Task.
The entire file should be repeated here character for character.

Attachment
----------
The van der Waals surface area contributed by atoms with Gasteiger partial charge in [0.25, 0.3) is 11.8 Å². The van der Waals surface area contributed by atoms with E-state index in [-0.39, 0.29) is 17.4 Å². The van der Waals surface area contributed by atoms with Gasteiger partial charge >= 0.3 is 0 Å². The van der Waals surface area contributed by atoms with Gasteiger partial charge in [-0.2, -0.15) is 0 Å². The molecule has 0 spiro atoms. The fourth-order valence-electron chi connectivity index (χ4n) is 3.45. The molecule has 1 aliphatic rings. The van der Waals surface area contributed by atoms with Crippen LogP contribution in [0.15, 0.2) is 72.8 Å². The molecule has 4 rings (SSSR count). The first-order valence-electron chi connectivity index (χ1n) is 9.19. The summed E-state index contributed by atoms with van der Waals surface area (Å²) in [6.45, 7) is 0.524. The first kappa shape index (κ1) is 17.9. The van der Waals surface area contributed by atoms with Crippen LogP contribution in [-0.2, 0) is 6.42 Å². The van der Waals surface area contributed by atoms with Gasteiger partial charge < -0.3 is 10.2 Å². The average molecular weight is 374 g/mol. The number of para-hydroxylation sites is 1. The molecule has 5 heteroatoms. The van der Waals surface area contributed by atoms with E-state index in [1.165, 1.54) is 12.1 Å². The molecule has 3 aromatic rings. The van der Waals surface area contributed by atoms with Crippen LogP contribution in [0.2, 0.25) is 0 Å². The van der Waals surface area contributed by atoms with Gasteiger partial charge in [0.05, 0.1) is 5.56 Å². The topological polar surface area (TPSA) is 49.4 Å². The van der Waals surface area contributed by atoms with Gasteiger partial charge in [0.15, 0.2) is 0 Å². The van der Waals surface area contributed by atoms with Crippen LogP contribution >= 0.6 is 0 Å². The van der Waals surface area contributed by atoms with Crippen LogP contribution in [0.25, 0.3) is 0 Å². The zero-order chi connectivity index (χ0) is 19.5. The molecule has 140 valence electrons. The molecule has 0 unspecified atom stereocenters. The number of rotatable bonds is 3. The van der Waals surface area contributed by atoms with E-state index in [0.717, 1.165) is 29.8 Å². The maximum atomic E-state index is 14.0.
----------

The van der Waals surface area contributed by atoms with Gasteiger partial charge in [0.25, 0.3) is 11.8 Å². The van der Waals surface area contributed by atoms with E-state index in [-0.39, 0.29) is 17.4 Å². The van der Waals surface area contributed by atoms with Gasteiger partial charge >= 0.3 is 0 Å². The van der Waals surface area contributed by atoms with Gasteiger partial charge in [-0.2, -0.15) is 0 Å². The molecule has 0 spiro atoms. The fourth-order valence-electron chi connectivity index (χ4n) is 3.45. The molecule has 1 aliphatic rings. The van der Waals surface area contributed by atoms with Crippen LogP contribution in [0.15, 0.2) is 72.8 Å². The molecule has 4 rings (SSSR count). The first-order valence-electron chi connectivity index (χ1n) is 9.19. The summed E-state index contributed by atoms with van der Waals surface area (Å²) in [6.45, 7) is 0.524. The first kappa shape index (κ1) is 17.9. The van der Waals surface area contributed by atoms with Crippen LogP contribution in [-0.2, 0) is 6.42 Å². The van der Waals surface area contributed by atoms with Gasteiger partial charge < -0.3 is 10.2 Å². The average molecular weight is 374 g/mol. The number of para-hydroxylation sites is 1. The molecule has 5 heteroatoms. The van der Waals surface area contributed by atoms with E-state index in [1.165, 1.54) is 12.1 Å². The molecule has 3 aromatic rings. The van der Waals surface area contributed by atoms with Crippen LogP contribution in [0.2, 0.25) is 0 Å². The van der Waals surface area contributed by atoms with Gasteiger partial charge in [0.05, 0.1) is 5.56 Å². The topological polar surface area (TPSA) is 49.4 Å². The van der Waals surface area contributed by atoms with Gasteiger partial charge in [0.15, 0.2) is 0 Å². The van der Waals surface area contributed by atoms with Crippen LogP contribution >= 0.6 is 0 Å². The van der Waals surface area contributed by atoms with Crippen LogP contribution in [0.25, 0.3) is 0 Å². The zero-order chi connectivity index (χ0) is 19.5. The molecule has 140 valence electrons. The molecule has 0 unspecified atom stereocenters. The number of rotatable bonds is 3. The van der Waals surface area contributed by atoms with E-state index in [0.717, 1.165) is 29.8 Å². The maximum atomic E-state index is 14.0.